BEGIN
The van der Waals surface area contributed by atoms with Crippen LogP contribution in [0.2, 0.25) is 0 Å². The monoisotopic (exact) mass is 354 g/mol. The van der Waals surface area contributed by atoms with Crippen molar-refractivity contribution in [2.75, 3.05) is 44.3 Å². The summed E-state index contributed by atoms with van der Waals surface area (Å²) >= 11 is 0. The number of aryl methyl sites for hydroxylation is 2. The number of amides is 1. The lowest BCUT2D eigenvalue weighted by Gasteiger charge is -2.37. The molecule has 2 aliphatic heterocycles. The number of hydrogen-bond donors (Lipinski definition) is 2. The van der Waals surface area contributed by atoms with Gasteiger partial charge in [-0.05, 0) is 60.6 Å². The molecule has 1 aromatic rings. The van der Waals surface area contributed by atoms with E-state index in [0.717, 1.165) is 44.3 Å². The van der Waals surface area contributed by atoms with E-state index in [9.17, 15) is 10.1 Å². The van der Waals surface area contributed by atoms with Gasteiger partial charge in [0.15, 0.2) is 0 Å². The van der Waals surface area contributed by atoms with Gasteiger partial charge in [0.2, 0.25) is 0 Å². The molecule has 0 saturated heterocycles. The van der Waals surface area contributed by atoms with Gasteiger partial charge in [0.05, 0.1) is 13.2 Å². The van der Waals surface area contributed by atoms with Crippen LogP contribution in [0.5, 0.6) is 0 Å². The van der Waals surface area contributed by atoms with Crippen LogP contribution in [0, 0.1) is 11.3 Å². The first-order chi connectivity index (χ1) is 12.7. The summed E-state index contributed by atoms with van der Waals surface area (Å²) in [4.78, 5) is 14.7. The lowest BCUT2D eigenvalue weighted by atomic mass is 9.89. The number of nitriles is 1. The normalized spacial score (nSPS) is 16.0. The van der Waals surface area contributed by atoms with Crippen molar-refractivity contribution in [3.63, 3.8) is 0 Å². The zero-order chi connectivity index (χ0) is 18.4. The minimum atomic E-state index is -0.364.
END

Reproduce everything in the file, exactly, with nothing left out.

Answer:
The van der Waals surface area contributed by atoms with Crippen LogP contribution in [0.2, 0.25) is 0 Å². The monoisotopic (exact) mass is 354 g/mol. The van der Waals surface area contributed by atoms with Crippen molar-refractivity contribution in [2.75, 3.05) is 44.3 Å². The summed E-state index contributed by atoms with van der Waals surface area (Å²) >= 11 is 0. The number of aryl methyl sites for hydroxylation is 2. The number of amides is 1. The lowest BCUT2D eigenvalue weighted by Gasteiger charge is -2.37. The molecule has 2 aliphatic heterocycles. The number of hydrogen-bond donors (Lipinski definition) is 2. The van der Waals surface area contributed by atoms with Gasteiger partial charge in [-0.05, 0) is 60.6 Å². The molecule has 1 aromatic rings. The van der Waals surface area contributed by atoms with E-state index in [0.717, 1.165) is 44.3 Å². The van der Waals surface area contributed by atoms with E-state index in [9.17, 15) is 10.1 Å². The van der Waals surface area contributed by atoms with Gasteiger partial charge in [0.15, 0.2) is 0 Å². The van der Waals surface area contributed by atoms with Gasteiger partial charge in [0.2, 0.25) is 0 Å². The molecule has 0 saturated heterocycles. The van der Waals surface area contributed by atoms with Gasteiger partial charge in [0.05, 0.1) is 13.2 Å². The van der Waals surface area contributed by atoms with Crippen LogP contribution in [0.5, 0.6) is 0 Å². The van der Waals surface area contributed by atoms with Crippen LogP contribution in [0, 0.1) is 11.3 Å². The first-order chi connectivity index (χ1) is 12.7. The summed E-state index contributed by atoms with van der Waals surface area (Å²) in [4.78, 5) is 14.7. The lowest BCUT2D eigenvalue weighted by atomic mass is 9.89. The number of nitriles is 1. The normalized spacial score (nSPS) is 16.0. The van der Waals surface area contributed by atoms with Crippen molar-refractivity contribution in [3.63, 3.8) is 0 Å². The zero-order chi connectivity index (χ0) is 18.4. The minimum atomic E-state index is -0.364.